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How to Convert Image to Word onAndroid PhonesLong gone are the times where the only way to digitize something written on paper was to retype it on a computer. That was a really painful and time-consuming process. 
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Mr Twin Sister - Salt Music Album Reviews

Inside songs that capture the body-moving pulse of nightlife and the post-club comedown, the Long Island quartet follow the danceable lead of their last album.

The genre fluidity and playfulness of Mr Twin Sister evoke nostalgia for the CD era of indie. Since the Long Island quartet emerged near the end of the last decade with the charmingly lo-fi indie rock of Vampires With Dreaming Kids, they have pursued a number of alternate avenues—squishy synth-pop, stiff funk, starry disco. You could imagine plucking their eclectic, softly strange 2011 LP, In Heaven, from the aisles of Tower circa 1996, the disc alphabetically and musically lodged between Cibo Matto and Stereolab. Their self-titled 2014 album pushed their dance-oriented tendencies, flipping the way “dream pop” had often been used to describe their hard-to-classify stuff.

Mr Twin Sister’s third full-length, Salt, adds new flourishes to that electrified approach— moonlit jazz-pop reminiscent of the increasingly influential British act the Blue Nile, the placid environs of chillout, slinking R&B, Auto-Tuned outré-pop. There’s a distinct downtown New York City vibe that runs throughout these songs. Sure, Salt elicits imagery of rain hitting a cab window after a night out. More important, Mr Twin Sister, like city contemporaries Yaeji and House of Feelings, tap into a distinctly urban vein through gentle mutations of house and techno, their sound reflecting the cosmopolitan, body-moving pulse of the nightlife and the post-club comedown.

Salt’s highest points happen when the band’s impressive textures shape tuneful, easy-to-grasp songs, providing a lovely counterpoint to lead vocalist Andrea Estella’s millennial musings on digital desensitization, the melting pot of global culture, and the ills of consumerism. “Jaipur” thrums steadily beneath Estella’s commanding voice, fluttering woodwinds creating a fine mist around her. “Tops and Bottoms” pairs her introspective musings on fashion, body image, and the pressures of existing in public over a bed of brittle rhythms and luscious keyboards, while propulsive opener “Keep on Mixing” fashions hyperspeed pop from a skipping beat that suggests UK Garage and 2step.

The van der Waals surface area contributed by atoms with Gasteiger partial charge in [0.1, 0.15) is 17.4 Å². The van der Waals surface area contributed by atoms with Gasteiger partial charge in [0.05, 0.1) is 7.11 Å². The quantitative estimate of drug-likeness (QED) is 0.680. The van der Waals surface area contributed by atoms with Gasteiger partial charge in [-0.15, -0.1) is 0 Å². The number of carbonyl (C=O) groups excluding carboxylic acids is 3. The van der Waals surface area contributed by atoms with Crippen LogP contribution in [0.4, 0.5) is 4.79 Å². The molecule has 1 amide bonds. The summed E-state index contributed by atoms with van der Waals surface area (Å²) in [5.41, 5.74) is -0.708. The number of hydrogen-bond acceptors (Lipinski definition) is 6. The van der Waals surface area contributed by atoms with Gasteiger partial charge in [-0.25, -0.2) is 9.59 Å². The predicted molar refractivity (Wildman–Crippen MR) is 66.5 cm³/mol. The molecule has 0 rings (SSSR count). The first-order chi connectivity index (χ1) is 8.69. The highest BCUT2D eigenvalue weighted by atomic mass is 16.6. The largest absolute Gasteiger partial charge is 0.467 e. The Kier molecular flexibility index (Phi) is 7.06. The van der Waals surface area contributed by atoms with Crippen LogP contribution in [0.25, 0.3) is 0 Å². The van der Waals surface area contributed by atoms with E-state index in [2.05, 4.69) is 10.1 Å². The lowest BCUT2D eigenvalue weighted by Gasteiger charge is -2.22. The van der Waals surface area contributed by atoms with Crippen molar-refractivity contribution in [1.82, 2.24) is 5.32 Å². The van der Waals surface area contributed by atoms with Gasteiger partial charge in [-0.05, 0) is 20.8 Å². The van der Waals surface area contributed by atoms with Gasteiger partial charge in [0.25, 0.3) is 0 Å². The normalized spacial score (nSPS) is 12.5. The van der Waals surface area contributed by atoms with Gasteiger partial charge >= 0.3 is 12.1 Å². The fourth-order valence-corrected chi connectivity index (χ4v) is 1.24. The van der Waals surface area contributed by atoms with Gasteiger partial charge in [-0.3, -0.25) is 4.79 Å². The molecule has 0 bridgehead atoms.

Such conventions have become the reference points of copyists during the last decade, but Mr Twin Sister synthesize them differently, crafting distinct moods around them in a manner that feels out-of-step with indie trendspotting. The production throughout is astounding, especially when considering Mr Twin Sister’s modest beginnings. The details are vivid in the mix, like the saxophone curlicue that rolls into the piano-and-drums arrangement of “Alien FM” or the horns that burst forth in “Taste in Movies.”

Although Mr Twin Sister’s first release preceded chillwave, they gained prominence around the time the micro-movement took hold through the likes of Toro Y Moi and Neon Indian. Mr Twin Sister were briefly but incorrectly tagged this way, too, which made less sense as the band established their own genre-amorphous identity. But Mr Twin Sister have always been more than capable in establishing vibes, the essential quality of chillwave’s otherwise-nebulous form. On Salt, they’re sometimes too good at mood-setting music. The rippling, Vocalcity-like textures of slow-burning tracks such as “Deseo” and “Set Me Free” are just two of several instances that sound immaculate but offer little melodically except wispy atmospherics. But over-scrutinizing Mr Twin Sister’s capacity for vibe-setting feels like witnessing a rare bird in its natural habitat: attempting to examine them any closer risks disrupting the simple joy of watching them exist.


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